In 1848, Pinsuti, deeming himself fully justified in starting as a “duly qualified practitioner,” established himself in London as a teacher. Very soon, however, the great success of his compositions, more especially his songs and concerted vocal music, caused him to devote himself mainly to composition, although he accepted a professorship at the Royal Academy of Music, and was in great request for private lessons.

Having, in 1885, amassed a comfortable fortune, he decided to spend his remaining years, which, unfortutunately (sic), were to be but few, in his native city, Sinalunga. Subsequently, however, he removed to Florence, where he expired suddenly on the eleventh of March, 1888, from an attack of cerebral apoplexy—almost in harness, as it were, for he was seated at his piano when the attack seized him.

The popularity of many of Pinsuti’s songs and vocal works was and is prodigious, and he possessed in a unique degree the happy knack of pleasing both the cultured musician and the uninformed lover of melody. He was particularly conscientious and careful in his method of composition, insisting upon letting some time elapse between the completion of a work and its publication; arguing, as he did, very justly, that the composer’s perceptiveness is blunted to the true merits or shortcomings of a work by the time he has finished it, from his having gone over it so many times and allowed it to possess his thoughts so exclusively.

Pinsuti composed two operas (produced in Bologna and Milan respectively), a “Te Deum” (written for a patriotic occasion), about 45 part songs, and something like 250 songs. He was also distinguished socially as a “Knight of the Crown of Italy.”

 

BERTHOLD TOURS

tours.jpgwas certainly one of the most admirable and gifted “middle-class” musicians of the century. A Hollander by birth (he first saw the light at Rotterdam, December 17, 1838), he became an Englishman by adoption and naturalization, his patient, painstaking, and valuable services to his beloved art dating from his migration to “‘the smoky little village on the banks of Father Thames ” in the year 1861.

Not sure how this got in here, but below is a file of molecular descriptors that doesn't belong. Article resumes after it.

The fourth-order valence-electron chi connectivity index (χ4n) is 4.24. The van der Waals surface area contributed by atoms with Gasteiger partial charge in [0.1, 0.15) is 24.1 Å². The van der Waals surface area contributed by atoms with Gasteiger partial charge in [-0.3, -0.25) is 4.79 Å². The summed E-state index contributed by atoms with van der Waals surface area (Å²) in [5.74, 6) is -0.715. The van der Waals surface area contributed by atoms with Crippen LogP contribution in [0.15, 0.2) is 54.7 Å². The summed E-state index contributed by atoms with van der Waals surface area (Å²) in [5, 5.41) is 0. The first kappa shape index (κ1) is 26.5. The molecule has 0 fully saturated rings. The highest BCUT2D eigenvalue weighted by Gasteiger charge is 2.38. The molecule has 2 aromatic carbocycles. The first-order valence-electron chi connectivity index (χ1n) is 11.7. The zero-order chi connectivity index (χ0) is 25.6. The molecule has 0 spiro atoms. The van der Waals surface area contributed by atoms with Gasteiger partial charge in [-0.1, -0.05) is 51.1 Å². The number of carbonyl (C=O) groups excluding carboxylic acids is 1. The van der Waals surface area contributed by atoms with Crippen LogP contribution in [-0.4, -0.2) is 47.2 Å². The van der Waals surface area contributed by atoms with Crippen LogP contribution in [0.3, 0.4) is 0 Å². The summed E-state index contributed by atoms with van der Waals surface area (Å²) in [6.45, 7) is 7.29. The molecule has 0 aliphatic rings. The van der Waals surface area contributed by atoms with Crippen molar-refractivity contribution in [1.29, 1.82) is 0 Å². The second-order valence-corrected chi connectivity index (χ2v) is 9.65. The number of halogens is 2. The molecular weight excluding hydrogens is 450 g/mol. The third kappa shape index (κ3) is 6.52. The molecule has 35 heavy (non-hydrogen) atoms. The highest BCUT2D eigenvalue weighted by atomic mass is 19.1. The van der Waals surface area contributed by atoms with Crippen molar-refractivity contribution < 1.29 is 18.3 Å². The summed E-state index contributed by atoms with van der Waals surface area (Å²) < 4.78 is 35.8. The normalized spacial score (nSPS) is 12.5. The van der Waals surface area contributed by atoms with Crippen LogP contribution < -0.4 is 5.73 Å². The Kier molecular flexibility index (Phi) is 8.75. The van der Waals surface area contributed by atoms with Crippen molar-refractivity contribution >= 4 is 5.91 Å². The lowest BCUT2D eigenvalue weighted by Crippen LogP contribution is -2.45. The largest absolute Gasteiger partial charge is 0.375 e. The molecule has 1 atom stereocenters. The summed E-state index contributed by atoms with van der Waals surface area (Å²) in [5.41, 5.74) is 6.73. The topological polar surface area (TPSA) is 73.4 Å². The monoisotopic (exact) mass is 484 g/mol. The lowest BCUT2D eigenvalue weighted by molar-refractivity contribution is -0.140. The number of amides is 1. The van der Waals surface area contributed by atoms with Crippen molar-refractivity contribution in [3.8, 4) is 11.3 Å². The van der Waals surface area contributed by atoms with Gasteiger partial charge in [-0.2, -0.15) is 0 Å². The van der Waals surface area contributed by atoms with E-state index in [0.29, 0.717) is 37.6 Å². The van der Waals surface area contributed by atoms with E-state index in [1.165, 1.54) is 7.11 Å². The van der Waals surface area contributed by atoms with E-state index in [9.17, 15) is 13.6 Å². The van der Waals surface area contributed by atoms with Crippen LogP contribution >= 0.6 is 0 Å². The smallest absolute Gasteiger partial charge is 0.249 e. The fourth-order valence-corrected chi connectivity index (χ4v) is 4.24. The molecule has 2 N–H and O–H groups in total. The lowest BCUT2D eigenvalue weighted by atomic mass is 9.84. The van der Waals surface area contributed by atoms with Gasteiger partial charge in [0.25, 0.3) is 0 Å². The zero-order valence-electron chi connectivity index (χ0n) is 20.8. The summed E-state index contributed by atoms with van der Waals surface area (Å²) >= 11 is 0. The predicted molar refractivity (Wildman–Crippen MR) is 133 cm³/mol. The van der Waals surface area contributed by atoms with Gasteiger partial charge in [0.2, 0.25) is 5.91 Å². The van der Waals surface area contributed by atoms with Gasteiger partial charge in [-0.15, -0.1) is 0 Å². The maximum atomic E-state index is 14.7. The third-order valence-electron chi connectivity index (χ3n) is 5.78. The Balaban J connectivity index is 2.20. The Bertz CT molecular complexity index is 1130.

Berthold Tours, as with so many distinguished musicians, came of an illustrious musical stock, his father (himself the successor of a long line of clever musicians) having been organist of St. Lawrence’s church, Rotterdam. After studying under his father and Verhulst, he was sent to the Conservatories of Brussels and Leipsic respectively, although there is no evidence of his having displayed any noticeable signs of genius during his early years. He was always a patient, plodding student and worker, exemplifying in his particular bent some of the most salient and admirable characteristics of the people of his Fatherland. After leaving Holland, Tours spent two years in Russia in the service of the music-loving Prince Galitzin, after which he decided to try his fortunes in London, forming the common-sense resolve to become a musical “Jack-of-all-trades,” as fortune might decide for him—to play, to teach, to conduct, to compose, to write—anything; in brief, to turn an honest musical penny. After playing violin in the band of the Adelphi Theater and at Alfred Mellon’s concerts, Tours was fortunate in obtaining an introduction to Sainton, who evinced his interest in the young Dutch musician by getting him a desk in the band of the Royal Italian Opera—a position which soon proved for him quite an “open sesame” to higher and better things, the principal of which was the selection of Tours to become the “understudy” of Barnby in the onerous duties of musical adviser and editor to Messrs. Novello & Company. Tours was eminently well endowed and qualified for this position, which he retained when Barnby was succeeded by Sir John Stainer in 1875. By a kind of “natural selection,” or “survival of the fittest,” Tours succeeded Stainer as “ruler of the roost” in 1877, a position which he retained until his death, March 11, 1897.

Tours, as an arranger of piano accompaniments from orchestral scores, displayed exceptional judgment and taste, while in his position as adviser and reviser to Novello’s, his unassuming temperament and kindness of heart endeared him to many a callow composer, for, in his observations and criticisms, he never failed to temper justice with mercy.